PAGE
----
Florida River Submerges City After Breaking 110-Year-Old Flood Record

Arcadia, Florida, is 40 miles from the Gulf Coast, but parts of the city remained underwater days after Hurricane Ian ravaged the state.

When torrential rain flooded the city Friday afternoon, the Peace River crested at more than 25 feet (25.36 at one point, although the final number was not available)—breaking the record of 25 feet—set in 1912—by several inches. The river flooded almost 5 feet more from Ian than when Hurricane Irma hit in 2017. The excessive water from Ian crumbled roadways and formed giant sinkholes. The area remains flooded days after the hurricane passed.

The flooding was exacerbated when the Peace River overflowed Friday afternoon, surpassing the National Weather Service's estimates. A video from The Weather Channelshows houses submerged to the roof line. Footage shows cars completely under water.

According to a Tampa Bay Times report, Arcadia's soil isn't absorbent but a combination of dirt and sand layered on top of clay, then porous limestone. Since the rain can't be absorbed by the ground and the flat landscape lends little space for runoff, flooding has become a common occurrence in Arcadia.

Man Paddles Kayak Through Flooded Street
A resident paddling a kayak returns to his home with supplies in a neighborhood flooded by a rising Myakka River in the wake of Hurricane Ian. Arcadia, Florida, was underwater days after the storm caused the Peace River to overflow its banks. Photo by Win McNamee/Getty Images

Rescues were coordinated between good Samaritans, Florida Fish and Wildlife Conservation, National Guard members and others, according to the Tampa Bay Times. The report said the flooding was slower than areas near the coast and storm surge wasn't a factor, so many residents had time to evacuate before flooding made the roads impassable.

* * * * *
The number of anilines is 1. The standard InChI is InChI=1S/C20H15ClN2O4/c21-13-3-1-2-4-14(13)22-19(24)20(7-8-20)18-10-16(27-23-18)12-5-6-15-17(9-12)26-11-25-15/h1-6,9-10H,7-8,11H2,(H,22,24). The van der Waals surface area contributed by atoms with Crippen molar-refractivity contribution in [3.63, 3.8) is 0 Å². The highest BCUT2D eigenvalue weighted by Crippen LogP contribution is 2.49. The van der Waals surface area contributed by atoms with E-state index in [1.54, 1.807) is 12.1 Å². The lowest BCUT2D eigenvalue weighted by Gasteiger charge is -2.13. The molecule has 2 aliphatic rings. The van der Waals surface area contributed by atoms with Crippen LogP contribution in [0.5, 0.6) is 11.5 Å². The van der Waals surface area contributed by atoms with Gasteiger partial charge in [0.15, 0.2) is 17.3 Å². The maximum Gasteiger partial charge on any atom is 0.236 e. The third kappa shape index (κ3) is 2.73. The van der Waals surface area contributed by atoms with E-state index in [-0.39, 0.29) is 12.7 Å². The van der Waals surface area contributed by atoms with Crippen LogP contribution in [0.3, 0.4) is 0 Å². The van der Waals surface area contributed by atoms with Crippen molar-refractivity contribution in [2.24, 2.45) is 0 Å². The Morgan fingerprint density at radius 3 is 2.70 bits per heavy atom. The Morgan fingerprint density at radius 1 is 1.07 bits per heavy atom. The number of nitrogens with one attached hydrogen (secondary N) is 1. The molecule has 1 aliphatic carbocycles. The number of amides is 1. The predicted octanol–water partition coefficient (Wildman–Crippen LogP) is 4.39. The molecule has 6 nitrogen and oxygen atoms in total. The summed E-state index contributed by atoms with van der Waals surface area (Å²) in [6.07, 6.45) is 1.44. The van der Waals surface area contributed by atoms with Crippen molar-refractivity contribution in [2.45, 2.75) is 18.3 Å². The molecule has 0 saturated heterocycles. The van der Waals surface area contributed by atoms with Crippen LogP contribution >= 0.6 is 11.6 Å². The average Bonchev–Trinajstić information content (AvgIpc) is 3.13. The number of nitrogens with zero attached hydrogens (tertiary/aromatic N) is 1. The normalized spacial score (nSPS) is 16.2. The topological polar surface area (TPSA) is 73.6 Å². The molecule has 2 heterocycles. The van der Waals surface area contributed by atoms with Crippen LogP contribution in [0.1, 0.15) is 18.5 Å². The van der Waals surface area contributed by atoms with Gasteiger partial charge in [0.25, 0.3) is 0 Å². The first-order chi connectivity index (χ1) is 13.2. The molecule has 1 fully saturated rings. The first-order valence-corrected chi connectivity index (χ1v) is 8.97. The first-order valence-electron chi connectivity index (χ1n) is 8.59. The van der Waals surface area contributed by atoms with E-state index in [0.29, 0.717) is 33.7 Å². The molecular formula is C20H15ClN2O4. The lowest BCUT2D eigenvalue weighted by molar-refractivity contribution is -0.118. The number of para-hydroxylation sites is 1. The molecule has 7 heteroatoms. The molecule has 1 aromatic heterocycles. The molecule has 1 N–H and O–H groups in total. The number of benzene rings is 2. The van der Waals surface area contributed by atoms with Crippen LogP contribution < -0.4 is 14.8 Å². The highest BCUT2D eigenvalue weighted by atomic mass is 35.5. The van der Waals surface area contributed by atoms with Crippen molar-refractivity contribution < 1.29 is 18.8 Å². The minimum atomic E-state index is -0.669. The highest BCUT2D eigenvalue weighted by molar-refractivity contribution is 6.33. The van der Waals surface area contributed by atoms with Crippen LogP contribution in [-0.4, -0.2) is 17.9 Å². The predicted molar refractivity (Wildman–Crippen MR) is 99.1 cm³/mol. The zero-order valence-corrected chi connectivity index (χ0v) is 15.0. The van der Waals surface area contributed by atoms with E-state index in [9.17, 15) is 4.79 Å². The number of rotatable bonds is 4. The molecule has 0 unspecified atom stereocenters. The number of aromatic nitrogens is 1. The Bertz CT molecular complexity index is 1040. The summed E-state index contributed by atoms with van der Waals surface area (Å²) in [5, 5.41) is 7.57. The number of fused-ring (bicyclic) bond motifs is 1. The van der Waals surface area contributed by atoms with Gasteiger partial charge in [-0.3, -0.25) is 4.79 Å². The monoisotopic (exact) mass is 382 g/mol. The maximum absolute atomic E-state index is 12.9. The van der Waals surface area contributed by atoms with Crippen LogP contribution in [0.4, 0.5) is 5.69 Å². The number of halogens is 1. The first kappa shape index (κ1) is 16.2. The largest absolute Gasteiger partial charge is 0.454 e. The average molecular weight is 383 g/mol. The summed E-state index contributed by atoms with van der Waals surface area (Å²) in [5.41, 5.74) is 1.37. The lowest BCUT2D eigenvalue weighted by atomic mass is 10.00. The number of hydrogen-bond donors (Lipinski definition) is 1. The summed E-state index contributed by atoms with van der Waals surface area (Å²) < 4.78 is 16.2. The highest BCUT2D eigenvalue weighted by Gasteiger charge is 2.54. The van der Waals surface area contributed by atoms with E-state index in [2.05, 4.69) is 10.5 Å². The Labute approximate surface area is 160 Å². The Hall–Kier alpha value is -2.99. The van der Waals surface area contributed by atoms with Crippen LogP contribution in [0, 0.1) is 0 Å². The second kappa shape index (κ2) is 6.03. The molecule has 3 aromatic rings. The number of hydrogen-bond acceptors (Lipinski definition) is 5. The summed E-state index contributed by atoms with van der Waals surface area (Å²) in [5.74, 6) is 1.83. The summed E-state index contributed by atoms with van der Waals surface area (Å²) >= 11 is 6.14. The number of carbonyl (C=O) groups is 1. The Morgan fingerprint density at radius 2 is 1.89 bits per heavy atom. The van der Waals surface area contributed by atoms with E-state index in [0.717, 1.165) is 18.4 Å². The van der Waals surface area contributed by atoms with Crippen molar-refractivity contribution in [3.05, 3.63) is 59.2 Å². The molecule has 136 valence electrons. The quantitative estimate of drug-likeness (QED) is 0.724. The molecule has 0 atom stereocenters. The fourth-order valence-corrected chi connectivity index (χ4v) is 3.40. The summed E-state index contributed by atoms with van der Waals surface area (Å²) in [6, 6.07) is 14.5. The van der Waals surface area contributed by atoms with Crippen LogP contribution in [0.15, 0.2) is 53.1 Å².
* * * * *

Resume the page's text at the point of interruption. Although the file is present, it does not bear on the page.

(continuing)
The city is familiar with flooding. A week before Hurricane Ian hit, storms caused the river to overflow, closing the Peace River Campground to visitors. The campground sits along a mile of riverfront in Arcadia. After Hurricane Ian, campground staff posted a message on Facebook informing visitors that it would be closed until further notice.

"We don't have any way to handle cancelations and refunds as we have lost the entire campground to the flood," the post said. "We don't have computers or power as it's all under water."

A later post shared before and after pictures of the hurricane's devastating effects. In one photo, floodwaters surpassed the first floor of the campground's main building. Other photos showed floodwaters drowning roadways.

Water began rising September 30. Posts from the campground told campers that any property they had on the ground was underwater.

"The water is to the ceiling in the office. … We got (most) our staff out to higher ground. Thankfully everyone is alive! We tried pulling campers to higher ground but the river was just too high. It's catastrophic devastation," the post said.

The post went on to say that many of the staffers are now homeless.

"Ultimately, we're all alive and that's what matters most," the post said.

The river supplies millions of gallons of drinking water to Arcadia residents. It also is popular for canoeing, and fossils are often found along its banks.

Newsweek reached out to the Peace River Campground for comment.

Peace River Flooding Arcadia Florida
Surrounded by floodwater from nearby the Peace River, Summer Lempanau uses a kayak to deliver food to workers at her business, the Peace River Campground, in the wake of Hurricane Irma on September 12, 2017, in Arcadia, Florida.